Last night's 25th annual Ripon Society dinner was billed as a "Salute to Republican Women," but it was a man who received much of the saluting at an earlier VIP reception.

"He's simpatico," said Chief of Protocol Selwa Roosevelt of Lt. Col. Oliver North, adding yet another term to the ever-expanding North lexicon, which now reads like the Boy Scout Oath -- " ... Loyal ... Obedient ... Reverent ... Simpatico ..."

Roosevelt was one of 36 women honored at the Park Hyatt Hotel by the moderate Republican policy group, and she was not alone in her praise for America's newest favorite fall guy.

"I'd feel very safe if Oliver North were protecting me," giggled Hawaii Rep. Patricia Saiki.

From her fellow honorees came such assessments as "earnest," "appealing," "sincere," "fantastic" and "brave."

But Ollie North as hunk?

"He's not my type," asserted Rhode Island Rep. Claudine Schneider, shaking her head. "Macho's not my style."

A few even claimed to have missed North's testimony before the Iran-contra committees. "We don't have TVs at the Peace Corps," said the agency's director, Loret Miller Ruppe. "We just can't afford them." Besides, she added stiffly, "I just worry about the Peace Corps."

Ollie North was not the only topic of conversation. There was, of course, the humidity. "I feel like I'm still in Ghana," quipped Ripon honoree Shirley Temple Black, former ambassador to that African nation.

And there's always Charles and Di. As to reports that the royal couple are headed for splitsville, "It's a load of nonsense," protested Timothy Raison, a member of Parliament who is here for the Fifth Transatlantic Conference, which is being cosponsored by the Ripon Society. "I should disbelieve 95 percent of what you read about the royal family."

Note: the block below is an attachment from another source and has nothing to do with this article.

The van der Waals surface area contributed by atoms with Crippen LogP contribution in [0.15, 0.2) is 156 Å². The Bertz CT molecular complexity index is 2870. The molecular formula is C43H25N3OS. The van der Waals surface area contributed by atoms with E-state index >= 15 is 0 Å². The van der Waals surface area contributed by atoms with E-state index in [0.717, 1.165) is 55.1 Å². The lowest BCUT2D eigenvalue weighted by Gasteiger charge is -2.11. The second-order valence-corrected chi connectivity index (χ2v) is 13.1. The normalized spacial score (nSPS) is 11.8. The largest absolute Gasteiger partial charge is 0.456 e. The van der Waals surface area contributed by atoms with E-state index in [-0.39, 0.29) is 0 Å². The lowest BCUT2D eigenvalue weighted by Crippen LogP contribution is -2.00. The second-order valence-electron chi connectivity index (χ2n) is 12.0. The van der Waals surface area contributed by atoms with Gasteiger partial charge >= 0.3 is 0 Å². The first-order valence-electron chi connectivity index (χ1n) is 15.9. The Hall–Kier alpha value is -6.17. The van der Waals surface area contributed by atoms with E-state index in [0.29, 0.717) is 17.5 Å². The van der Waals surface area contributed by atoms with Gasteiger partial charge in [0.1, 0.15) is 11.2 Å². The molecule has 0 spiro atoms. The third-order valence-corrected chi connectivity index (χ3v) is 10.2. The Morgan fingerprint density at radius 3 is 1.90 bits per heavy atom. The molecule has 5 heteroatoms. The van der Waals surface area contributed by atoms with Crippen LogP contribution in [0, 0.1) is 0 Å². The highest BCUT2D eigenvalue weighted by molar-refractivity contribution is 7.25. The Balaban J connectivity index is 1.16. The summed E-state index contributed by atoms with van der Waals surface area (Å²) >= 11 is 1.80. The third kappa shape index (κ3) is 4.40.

The dinner, attended by 300 people, raised $110,000 for the society and its Mark O. Hatfield Scholarship Fund. Each of the honorees -- selected, according to Iowa Rep. Jim Leach, the Ripon chairman, for their "success ... loyal Republicanism ... and decency of values" -- received a paperweight embedded with a Susan B. Anthony dollar coin.

A light moment was provided during the program by Kansas Sen. Nancy Kassebaum, a dinner cochairman and herself an honoree. When the name of Kansas Rep. Jan Meyers, who did not attend, was read, Kassebaum said, "I have to put in a plug -- Kansas is the only state that has a woman in the House and in the Senate." Then, from a table in the far corner of the room, a woman's voice could be heard yelling, "Maryland, Maryland." The spotlight searched and landed on Maryland Rep. Helen Delich Bentley, who was vigorously waving her arms.

"Oh, you're right," laughed Kassebaum, remembering Democratic Sen. Barbara Mikulski. She went on to modify her claim: "The only {state} with two Republicans."

Nebraska Rep. Virginia Smith, the dean of House Republican women and the ranking minority member of the House Agriculture Committee, recounted past political triumphs by women and told the crowd, "We are no longer becoming a power. We are a power in the political world."

So too, apparently, in the entertainment world. When last night's after-dinner music by Julia Nixon & Company was deemed by Rep. Schneider to be too loud, she requested that the sound be turned down. The band immediately complied.

"What you saw," joked Schneider later, nodding at the stage, "was an example of female leadership."